Norway maple - Ten popular varieties presented

The maple is one of the most popular and widespread trees. There are well over 100 varieties of it. Here we present the 10 most popular ones to you in more detail.

This species comes from France, where it was bred in 1946. Crimson King grows rather weakly and reaches stature heights of up to 15 meters. The plants are also known as the maple. This can be explained with the dark red leaves. Younger leaves are darker in color and more brown.

" Tip: Wrinkled leaves after sprouting are typical. The tree is perfectly healthy and the leaves smooth out over time.

3. Norway maple cucullatum

This is an old breeding form, which was already known around 1880. Cucullatum takes up a lot of space and is less suitable for smaller gardens. The trees reach heights of more than 20 meters and have a rather narrow growth shape. The leaves can be up to twelve centimeters long and are rather rounded.

4. Norway maple Drummondii

This particularly attractive species comes from England, where it was bred at the beginning of the 20th century. Drummondii has strikingly light green and white edged and spotted leaves. The yellow scented flowers are also eye-catchers. The tree forms a spherical crown and grows up to 15 meters high.

5. Faassen's Black

This maple was discovered in Belgium in 1936. The leaves of Faassen's Black appear in a deep dark brown, which often gives the appearance of black. The leaves have a slight sheen on the top. The flowers also impress with a bright red. In autumn, the red leaf coloring is an eye-catcher. You should give the Norway maple plenty of space in the garden, because the trees will grow up to 20 meters high.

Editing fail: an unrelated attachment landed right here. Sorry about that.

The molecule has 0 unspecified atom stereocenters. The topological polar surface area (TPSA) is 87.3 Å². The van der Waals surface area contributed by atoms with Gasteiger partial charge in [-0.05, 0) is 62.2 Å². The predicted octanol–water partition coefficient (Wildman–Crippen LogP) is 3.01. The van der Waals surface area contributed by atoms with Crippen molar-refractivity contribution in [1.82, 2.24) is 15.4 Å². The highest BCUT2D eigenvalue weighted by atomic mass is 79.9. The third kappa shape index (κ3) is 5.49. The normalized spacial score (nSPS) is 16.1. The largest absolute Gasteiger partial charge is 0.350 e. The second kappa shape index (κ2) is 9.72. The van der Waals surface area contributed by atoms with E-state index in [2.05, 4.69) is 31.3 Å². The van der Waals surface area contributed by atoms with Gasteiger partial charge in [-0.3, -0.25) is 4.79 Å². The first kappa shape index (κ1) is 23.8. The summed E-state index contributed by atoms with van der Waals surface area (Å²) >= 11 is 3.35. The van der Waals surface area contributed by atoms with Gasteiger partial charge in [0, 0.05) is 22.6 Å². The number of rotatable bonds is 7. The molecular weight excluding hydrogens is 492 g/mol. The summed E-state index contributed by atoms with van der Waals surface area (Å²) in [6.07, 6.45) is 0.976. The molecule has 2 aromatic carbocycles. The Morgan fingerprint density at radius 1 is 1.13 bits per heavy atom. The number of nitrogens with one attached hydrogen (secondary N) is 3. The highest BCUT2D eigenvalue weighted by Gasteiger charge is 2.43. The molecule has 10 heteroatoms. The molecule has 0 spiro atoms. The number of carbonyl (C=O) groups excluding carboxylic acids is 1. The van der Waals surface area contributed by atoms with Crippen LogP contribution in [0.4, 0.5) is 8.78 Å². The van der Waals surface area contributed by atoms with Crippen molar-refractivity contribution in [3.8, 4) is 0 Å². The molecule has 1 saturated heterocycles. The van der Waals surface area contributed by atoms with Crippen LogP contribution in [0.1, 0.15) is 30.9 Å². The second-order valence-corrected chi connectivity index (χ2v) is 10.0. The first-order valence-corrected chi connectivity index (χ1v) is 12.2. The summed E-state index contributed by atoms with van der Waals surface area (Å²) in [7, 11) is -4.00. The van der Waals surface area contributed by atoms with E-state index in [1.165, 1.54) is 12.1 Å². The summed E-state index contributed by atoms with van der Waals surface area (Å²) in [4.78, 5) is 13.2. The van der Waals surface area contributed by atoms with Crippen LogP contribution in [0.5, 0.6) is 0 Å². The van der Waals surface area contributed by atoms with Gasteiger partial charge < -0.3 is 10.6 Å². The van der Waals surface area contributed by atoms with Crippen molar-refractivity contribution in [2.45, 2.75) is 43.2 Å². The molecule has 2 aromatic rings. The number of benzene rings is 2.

6. Globosum

The maple can also be cultivated in small gardens. The maple is an alternative if there is not enough space for the higher growing varieties. This variety was created in 1873. Globosum has a dense spherical crown, which is about six meters wide. The plants are mostly grown as a standard and grow up to six meters high.

" Tip: The maple is an alternative for smaller gardens due to its low height. The plants grow compactly and hardly need to be pruned.

7. Laciniatum

The bird claw maple is one of the oldest known cultivated forms. The pyramid-shaped species dates from 1781. The Norway maple is also characterized by its particularly long leaves. The plant got its name from the broad, wedge-shaped leaves that curve downward like claws.

8. Lorbergii

The Norway maple Lorbergii will grow particularly vigorously and will take up a lot of space in your garden. This variety was bred as early as 1829. This Norway maple can be easily recognized by the strikingly large and particularly deeply cut leaves, which have a refreshing light green color. The trees have twisted leaves and can reach heights of up to 20 meters.

9. Reitbachii

This is a form of Norway maple grown out in Germany. Reitbachii originated in 1874. The crop is rarely cultivated today. The plants sprout brown red. The leaves of this Norway maple take on a green color during the summer months. In autumn Reitbachii offers an attractive deep red leaf color.

10. Schwedleri

This breeding form also originated in Germany and more precisely dates from 1869. This variety is also in decline and has been less and less in culture in recent years. Since this Norway maple reaches a height of up to 20 meters, the plant is less suitable for smaller gardens. The leaves are already colored dark red when they sprout. In summer the foliage color appears greenish. Only the stem and the leaf veins retain the deep red color that can be observed when they sprout. The tree has a high-contrast appearance and enriches the garden year with its orange-red autumn color.

What do the individual varieties have in common?